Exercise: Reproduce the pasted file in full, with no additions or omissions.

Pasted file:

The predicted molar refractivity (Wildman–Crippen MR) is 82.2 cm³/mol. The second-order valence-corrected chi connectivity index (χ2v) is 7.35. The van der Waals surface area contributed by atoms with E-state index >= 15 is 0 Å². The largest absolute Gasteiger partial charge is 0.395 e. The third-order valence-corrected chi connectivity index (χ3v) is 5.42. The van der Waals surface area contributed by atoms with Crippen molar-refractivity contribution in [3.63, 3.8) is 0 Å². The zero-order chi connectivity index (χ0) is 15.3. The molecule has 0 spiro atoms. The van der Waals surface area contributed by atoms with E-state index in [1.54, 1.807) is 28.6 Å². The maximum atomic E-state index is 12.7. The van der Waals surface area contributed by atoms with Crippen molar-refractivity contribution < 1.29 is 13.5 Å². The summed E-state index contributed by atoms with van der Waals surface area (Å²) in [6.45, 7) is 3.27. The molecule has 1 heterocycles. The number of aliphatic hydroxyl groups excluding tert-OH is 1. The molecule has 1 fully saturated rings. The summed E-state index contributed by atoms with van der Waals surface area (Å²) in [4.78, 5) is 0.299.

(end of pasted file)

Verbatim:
The predicted molar refractivity (Wildman–Crippen MR) is 82.2 cm³/mol. The second-order valence-corrected chi connectivity index (χ2v) is 7.35. The van der Waals surface area contributed by atoms with E-state index >= 15 is 0 Å². The largest absolute Gasteiger partial charge is 0.395 e. The third-order valence-corrected chi connectivity index (χ3v) is 5.42. The van der Waals surface area contributed by atoms with Crippen molar-refractivity contribution in [3.63, 3.8) is 0 Å². The zero-order chi connectivity index (χ0) is 15.3. The molecule has 0 spiro atoms. The van der Waals surface area contributed by atoms with E-state index in [1.54, 1.807) is 28.6 Å². The maximum atomic E-state index is 12.7. The van der Waals surface area contributed by atoms with Crippen molar-refractivity contribution < 1.29 is 13.5 Å². The summed E-state index contributed by atoms with van der Waals surface area (Å²) in [6.45, 7) is 3.27. The molecule has 1 heterocycles. The number of aliphatic hydroxyl groups excluding tert-OH is 1. The molecule has 1 fully saturated rings. The summed E-state index contributed by atoms with van der Waals surface area (Å²) in [4.78, 5) is 0.299.